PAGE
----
Aunt Vadge: post-antibiotic fissures – what can I do?

Hi Aunt Vadge,

I have been experiencing pain from vaginal fissures for about a week now. I’ve just finished a round of antibiotics for a UTI.

My vagina was itchy and sore after day two of starting the antibiotics, and finally on day five I had a yeast infection-like discharge. I treated the discharge with an oral antifungal and am no longer experiencing the itching and no discharge is present.

However, I do still have a tear on each side of my vagina, on the inner part of the lips, a bit deeper inside. My vagina also feels much dryer than normal (I’m usually extremely lubricated at any given time.) Please help me.

Is there anything I can do to speed up healing? At what point should I go and see my doctor? Would anything besides yeast be causing this? Also, I do have herpes (HSV2) but this is very different to an outbreak.


Dear Natasha,

I’m sorry to hear you have a painful vagina. It sounds a very uncomfortable situation indeed.

It seems that your vagina might still be suffering from the after-effects of the antibiotic-driven yeast infection. It is important to take a high-quality probiotic (two per day, morning and night with food for two weeks) after taking antibiotics and antifungals to reintroduce protective bacteria. This applies no matter what the reason for the antibiotics was.

These protective bacteria normally live in the vagina, but antibiotics can damage colony counts, depending on the type of antibiotic.

When you don’t have enough protective bacteria, the vagina can suffer infections It leaves mucous membranes (the inside of the vagina) open to tears and infection from a variety of sources.

Further infections might be urinary tract infections (as you’ve just had), yeast infections and if exposed, it can make you more susceptible to sexually transmitted infections – you need a healthy vaginal microbiome to fight for you, keep your vagina healthy, and prevent dryness, itching and tears caused by imbalance.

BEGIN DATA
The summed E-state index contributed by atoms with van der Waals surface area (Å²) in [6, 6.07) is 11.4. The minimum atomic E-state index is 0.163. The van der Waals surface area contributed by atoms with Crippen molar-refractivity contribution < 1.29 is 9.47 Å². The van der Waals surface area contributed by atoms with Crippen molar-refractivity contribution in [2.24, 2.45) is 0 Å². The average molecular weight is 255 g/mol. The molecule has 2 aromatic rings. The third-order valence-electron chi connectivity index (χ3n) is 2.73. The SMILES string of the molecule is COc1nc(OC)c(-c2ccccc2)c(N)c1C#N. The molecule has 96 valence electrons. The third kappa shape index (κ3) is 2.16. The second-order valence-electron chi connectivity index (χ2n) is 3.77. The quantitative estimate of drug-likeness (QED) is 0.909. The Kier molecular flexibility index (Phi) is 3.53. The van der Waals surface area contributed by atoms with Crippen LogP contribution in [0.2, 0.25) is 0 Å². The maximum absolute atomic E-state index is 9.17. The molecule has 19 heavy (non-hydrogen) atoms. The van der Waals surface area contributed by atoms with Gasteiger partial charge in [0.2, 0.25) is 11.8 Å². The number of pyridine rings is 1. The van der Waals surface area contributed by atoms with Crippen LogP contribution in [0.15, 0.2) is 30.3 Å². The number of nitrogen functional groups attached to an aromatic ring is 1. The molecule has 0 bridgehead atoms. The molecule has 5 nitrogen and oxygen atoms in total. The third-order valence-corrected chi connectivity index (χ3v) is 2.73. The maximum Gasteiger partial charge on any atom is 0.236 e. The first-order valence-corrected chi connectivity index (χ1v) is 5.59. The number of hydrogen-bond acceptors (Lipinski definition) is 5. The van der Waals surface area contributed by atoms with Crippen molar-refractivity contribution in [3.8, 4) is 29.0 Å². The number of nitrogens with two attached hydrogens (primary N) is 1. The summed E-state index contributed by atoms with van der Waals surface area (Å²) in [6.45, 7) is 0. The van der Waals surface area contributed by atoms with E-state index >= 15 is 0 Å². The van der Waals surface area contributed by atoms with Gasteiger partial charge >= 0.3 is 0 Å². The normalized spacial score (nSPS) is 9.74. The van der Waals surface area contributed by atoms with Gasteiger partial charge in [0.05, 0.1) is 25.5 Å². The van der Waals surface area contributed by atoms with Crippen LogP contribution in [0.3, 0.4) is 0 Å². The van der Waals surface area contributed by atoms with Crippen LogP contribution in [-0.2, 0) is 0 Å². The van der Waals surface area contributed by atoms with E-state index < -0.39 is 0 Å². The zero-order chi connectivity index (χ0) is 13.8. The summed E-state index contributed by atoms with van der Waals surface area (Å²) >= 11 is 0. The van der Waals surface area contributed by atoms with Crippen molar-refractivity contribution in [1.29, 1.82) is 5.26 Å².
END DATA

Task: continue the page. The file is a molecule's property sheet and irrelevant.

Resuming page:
To speed up healing, eat plenty of fermented foods and take a high-quality probiotic twice daily for two weeks away from other medication and with food. Don’t have sex, masturbate, use tampons or otherwise irritate the vagina until it has healed.

Additionally, in the name of healthy bacterial balance, make sure your bowels are moving easily at least once per day by eating enough high-fibre foods (all vegetables, fruits and legumes contain fibre). Women are advised to get a about 30 grams / one ounce per day.

Regularly-moving bowels ensure disruptive bacteria doesn’t have a chance to overgrow in your intestine, causing proliferation and the potential to spread more easily to your vagina (the perineum is short!).

You should see a doctor if you are in ongoing pain, have non-menstrual bleeding or the fissures don’t seem to be healing on their own.

Aunt Vadge

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